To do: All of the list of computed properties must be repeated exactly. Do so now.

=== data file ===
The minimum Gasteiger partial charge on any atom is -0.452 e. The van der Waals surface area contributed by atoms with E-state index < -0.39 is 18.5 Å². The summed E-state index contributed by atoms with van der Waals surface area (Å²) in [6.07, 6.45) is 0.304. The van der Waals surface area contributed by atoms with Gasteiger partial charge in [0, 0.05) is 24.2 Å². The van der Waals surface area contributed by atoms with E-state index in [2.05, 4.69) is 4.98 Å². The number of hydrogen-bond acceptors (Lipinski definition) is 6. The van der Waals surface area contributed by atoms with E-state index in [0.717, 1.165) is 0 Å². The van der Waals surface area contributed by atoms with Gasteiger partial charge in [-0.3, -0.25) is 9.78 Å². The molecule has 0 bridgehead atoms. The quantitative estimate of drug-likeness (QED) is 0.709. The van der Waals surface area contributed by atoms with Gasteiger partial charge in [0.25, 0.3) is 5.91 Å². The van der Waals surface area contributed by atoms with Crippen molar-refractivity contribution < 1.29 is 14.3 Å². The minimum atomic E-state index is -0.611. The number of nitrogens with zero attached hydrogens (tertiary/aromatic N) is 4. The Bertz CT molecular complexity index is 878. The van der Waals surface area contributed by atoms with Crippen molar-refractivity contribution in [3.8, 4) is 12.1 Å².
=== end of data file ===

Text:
The minimum Gasteiger partial charge on any atom is -0.452 e. The van der Waals surface area contributed by atoms with E-state index < -0.39 is 18.5 Å². The summed E-state index contributed by atoms with van der Waals surface area (Å²) in [6.07, 6.45) is 0.304. The van der Waals surface area contributed by atoms with Gasteiger partial charge in [0, 0.05) is 24.2 Å². The van der Waals surface area contributed by atoms with E-state index in [2.05, 4.69) is 4.98 Å². The number of hydrogen-bond acceptors (Lipinski definition) is 6. The van der Waals surface area contributed by atoms with E-state index in [0.717, 1.165) is 0 Å². The van der Waals surface area contributed by atoms with Gasteiger partial charge in [-0.3, -0.25) is 9.78 Å². The molecule has 0 bridgehead atoms. The quantitative estimate of drug-likeness (QED) is 0.709. The van der Waals surface area contributed by atoms with Gasteiger partial charge in [0.25, 0.3) is 5.91 Å². The van der Waals surface area contributed by atoms with Crippen molar-refractivity contribution < 1.29 is 14.3 Å². The minimum atomic E-state index is -0.611. The number of nitrogens with zero attached hydrogens (tertiary/aromatic N) is 4. The Bertz CT molecular complexity index is 878. The van der Waals surface area contributed by atoms with Crippen molar-refractivity contribution in [3.8, 4) is 12.1 Å².